Artificial Intelligence and High-Skilled Work: Evidence from Analysts

74 Pages Posted: 30 Sep 2020 Last revised: 16 Oct 2020

See all articles by Jillian Grennan

Jillian Grennan

Duke University - Fuqua School of Business; Duke Innovation & Entrepreneurship Initiative

Roni Michaely

The University of Hong Kong; ECGI

Date Written: August 26, 2020


Policymakers fear artificial intelligence (AI) will disrupt labor markets, especially for high-skilled workers. We investigate this concern using novel, task-specific data for security analysts. Exploiting variation in AI's power across stocks, we show analysts with portfolios that are more exposed to AI are more likely to reallocate efforts to soft skills, shift coverage towards low AI stocks, and even leave the profession. Analyst departures disproportionately occur among highly accurate analysts, leaving for non-research jobs. Reallocating efforts toward tasks that rely on social skills improve consensus forecasts. However, increased exposure to AI reduces the novelty in analysts' research which reduces compensation.

Keywords: artificial intelligence, big data, technology, automation, sell-side analysts, job displacement, labor and finance, social skills, non-cognitive skills, tasks, skill premium, skill-biased technological change, compensation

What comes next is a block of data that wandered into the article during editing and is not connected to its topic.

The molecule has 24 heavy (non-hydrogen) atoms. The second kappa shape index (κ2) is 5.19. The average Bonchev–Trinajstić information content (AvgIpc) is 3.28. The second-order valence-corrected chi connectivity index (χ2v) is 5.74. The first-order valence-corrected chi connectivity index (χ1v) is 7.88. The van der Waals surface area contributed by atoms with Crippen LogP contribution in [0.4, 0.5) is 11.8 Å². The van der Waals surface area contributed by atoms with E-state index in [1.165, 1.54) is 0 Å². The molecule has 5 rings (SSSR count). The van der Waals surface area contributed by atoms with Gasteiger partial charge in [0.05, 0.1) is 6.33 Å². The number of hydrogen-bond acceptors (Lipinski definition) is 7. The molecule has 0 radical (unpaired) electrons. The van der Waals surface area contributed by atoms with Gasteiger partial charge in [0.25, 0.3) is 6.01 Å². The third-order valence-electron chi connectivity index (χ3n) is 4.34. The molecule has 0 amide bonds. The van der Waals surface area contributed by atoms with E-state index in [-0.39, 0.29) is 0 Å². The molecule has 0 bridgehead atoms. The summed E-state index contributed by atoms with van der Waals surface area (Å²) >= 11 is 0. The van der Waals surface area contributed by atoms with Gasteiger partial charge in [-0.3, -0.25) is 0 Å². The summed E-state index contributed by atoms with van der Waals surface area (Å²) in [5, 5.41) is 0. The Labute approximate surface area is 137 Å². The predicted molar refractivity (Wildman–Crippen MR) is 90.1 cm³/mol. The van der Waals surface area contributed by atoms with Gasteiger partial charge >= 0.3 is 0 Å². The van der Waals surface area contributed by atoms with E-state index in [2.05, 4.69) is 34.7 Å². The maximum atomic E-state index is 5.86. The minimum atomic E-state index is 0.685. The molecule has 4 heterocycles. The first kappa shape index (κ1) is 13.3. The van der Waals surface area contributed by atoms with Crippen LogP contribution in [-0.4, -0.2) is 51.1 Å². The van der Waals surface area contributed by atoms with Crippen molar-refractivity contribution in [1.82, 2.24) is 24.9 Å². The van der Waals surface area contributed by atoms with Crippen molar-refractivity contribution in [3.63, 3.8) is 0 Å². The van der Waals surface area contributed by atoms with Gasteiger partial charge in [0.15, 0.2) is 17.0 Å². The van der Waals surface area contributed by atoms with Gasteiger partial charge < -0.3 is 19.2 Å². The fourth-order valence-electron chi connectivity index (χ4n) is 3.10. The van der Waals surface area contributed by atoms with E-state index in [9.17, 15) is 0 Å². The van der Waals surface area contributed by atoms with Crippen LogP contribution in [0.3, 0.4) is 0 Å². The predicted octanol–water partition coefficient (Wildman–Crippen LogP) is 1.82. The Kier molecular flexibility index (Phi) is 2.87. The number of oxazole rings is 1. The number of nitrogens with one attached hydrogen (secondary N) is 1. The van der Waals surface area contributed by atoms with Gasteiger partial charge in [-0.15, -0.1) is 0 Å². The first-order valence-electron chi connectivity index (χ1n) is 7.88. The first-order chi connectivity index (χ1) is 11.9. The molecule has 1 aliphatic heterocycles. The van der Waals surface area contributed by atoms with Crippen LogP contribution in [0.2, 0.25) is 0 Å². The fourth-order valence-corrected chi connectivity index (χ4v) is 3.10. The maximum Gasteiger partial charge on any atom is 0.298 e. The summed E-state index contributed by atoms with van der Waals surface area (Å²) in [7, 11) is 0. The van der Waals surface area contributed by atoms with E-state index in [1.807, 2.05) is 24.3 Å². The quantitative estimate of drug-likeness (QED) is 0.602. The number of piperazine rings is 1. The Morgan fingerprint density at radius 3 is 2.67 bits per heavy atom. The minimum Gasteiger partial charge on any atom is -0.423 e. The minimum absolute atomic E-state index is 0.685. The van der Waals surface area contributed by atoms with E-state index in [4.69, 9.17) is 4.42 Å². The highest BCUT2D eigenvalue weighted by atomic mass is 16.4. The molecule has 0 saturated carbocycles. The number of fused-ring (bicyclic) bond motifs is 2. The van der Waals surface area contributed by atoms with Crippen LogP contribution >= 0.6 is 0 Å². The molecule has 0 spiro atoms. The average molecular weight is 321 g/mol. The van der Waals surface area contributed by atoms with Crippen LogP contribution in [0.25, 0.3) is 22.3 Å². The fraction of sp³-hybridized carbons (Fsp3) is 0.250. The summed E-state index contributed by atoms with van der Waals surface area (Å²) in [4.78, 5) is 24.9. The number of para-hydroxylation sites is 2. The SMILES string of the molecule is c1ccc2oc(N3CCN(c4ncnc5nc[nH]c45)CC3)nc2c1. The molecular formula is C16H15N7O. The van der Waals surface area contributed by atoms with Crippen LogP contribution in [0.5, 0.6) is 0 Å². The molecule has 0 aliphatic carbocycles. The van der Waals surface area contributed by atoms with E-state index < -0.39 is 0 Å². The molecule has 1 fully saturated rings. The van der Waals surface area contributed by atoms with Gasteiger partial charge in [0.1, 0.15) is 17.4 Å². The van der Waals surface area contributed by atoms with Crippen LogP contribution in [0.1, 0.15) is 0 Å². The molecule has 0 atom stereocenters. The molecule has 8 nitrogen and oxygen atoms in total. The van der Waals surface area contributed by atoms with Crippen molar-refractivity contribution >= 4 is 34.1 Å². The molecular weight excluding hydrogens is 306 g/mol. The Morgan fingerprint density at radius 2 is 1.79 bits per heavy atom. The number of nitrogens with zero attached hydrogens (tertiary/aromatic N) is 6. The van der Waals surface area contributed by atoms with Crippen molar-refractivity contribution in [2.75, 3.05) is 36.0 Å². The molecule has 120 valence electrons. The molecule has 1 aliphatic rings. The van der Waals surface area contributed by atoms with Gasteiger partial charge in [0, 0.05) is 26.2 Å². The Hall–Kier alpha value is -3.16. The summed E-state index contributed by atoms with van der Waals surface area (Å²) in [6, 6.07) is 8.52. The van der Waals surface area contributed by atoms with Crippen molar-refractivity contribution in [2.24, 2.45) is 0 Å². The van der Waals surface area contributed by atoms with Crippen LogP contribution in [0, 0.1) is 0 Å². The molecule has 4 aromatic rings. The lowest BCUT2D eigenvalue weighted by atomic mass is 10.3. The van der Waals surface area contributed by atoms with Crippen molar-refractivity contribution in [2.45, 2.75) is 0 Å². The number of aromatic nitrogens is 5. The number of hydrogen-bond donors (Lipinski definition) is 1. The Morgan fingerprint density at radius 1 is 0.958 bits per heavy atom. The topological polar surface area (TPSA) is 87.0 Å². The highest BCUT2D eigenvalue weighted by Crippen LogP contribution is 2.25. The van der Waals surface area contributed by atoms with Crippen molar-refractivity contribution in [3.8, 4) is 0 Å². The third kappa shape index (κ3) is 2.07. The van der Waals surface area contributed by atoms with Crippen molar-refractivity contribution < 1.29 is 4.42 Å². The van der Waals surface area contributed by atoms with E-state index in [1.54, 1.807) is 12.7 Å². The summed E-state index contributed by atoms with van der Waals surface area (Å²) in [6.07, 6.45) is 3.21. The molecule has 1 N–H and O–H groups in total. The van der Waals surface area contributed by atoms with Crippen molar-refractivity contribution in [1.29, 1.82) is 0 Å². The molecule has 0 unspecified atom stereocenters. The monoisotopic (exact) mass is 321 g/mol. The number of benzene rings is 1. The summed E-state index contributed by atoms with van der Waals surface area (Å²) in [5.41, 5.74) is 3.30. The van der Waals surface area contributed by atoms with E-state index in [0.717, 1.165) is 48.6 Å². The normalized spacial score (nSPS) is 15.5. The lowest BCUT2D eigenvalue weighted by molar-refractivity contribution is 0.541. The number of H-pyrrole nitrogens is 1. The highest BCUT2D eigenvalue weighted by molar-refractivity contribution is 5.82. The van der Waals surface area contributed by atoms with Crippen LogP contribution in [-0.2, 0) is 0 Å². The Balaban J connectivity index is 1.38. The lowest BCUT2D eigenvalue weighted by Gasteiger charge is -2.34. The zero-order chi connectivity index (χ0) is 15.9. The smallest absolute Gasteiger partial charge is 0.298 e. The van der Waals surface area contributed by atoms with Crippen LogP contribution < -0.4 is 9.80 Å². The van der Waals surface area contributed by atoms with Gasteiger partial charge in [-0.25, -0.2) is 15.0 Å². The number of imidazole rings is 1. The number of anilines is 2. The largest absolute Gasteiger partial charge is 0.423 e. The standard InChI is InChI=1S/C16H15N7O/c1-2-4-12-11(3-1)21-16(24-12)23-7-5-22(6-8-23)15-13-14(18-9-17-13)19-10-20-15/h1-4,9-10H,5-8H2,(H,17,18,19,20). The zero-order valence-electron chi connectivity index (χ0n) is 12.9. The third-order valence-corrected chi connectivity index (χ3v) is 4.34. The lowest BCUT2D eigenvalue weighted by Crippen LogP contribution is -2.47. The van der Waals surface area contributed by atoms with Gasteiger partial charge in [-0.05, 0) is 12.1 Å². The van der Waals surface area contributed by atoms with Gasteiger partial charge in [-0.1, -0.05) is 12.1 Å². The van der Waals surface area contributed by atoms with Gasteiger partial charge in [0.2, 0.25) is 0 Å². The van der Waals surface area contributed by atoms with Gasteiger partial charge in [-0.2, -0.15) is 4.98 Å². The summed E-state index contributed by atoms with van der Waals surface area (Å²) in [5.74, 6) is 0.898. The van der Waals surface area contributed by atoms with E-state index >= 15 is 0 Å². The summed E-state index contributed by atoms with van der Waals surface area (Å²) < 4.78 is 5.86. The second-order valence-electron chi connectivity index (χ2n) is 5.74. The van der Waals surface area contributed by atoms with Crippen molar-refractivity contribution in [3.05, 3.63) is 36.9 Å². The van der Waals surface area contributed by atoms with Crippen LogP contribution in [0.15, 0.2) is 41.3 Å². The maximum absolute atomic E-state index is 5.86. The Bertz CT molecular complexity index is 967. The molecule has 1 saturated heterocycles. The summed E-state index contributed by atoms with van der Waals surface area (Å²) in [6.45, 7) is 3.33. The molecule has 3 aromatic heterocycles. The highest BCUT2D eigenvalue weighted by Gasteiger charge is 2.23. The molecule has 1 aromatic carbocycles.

JEL Classification: G17, G24, J23, J24, J31, O33

Suggested Citation

Grennan, Jillian and Michaely, Roni, Artificial Intelligence and High-Skilled Work: Evidence from Analysts (August 26, 2020). Swiss Finance Institute Research Paper No. 20-84, Available at SSRN: or

Jillian Grennan (Contact Author)

Duke University - Fuqua School of Business ( email )

Box 90120
Durham, NC 27708-0120
United States

Duke Innovation & Entrepreneurship Initiative ( email )

215 Morris St., Suite 300
Durham, NC 27701
United States

Roni Michaely

The University of Hong Kong ( email )

Pokfulam Road
Hong Kong, Pokfulam HK

ECGI ( email )

c/o the Royal Academies of Belgium
Rue Ducale 1 Hertogsstraat
1000 Brussels

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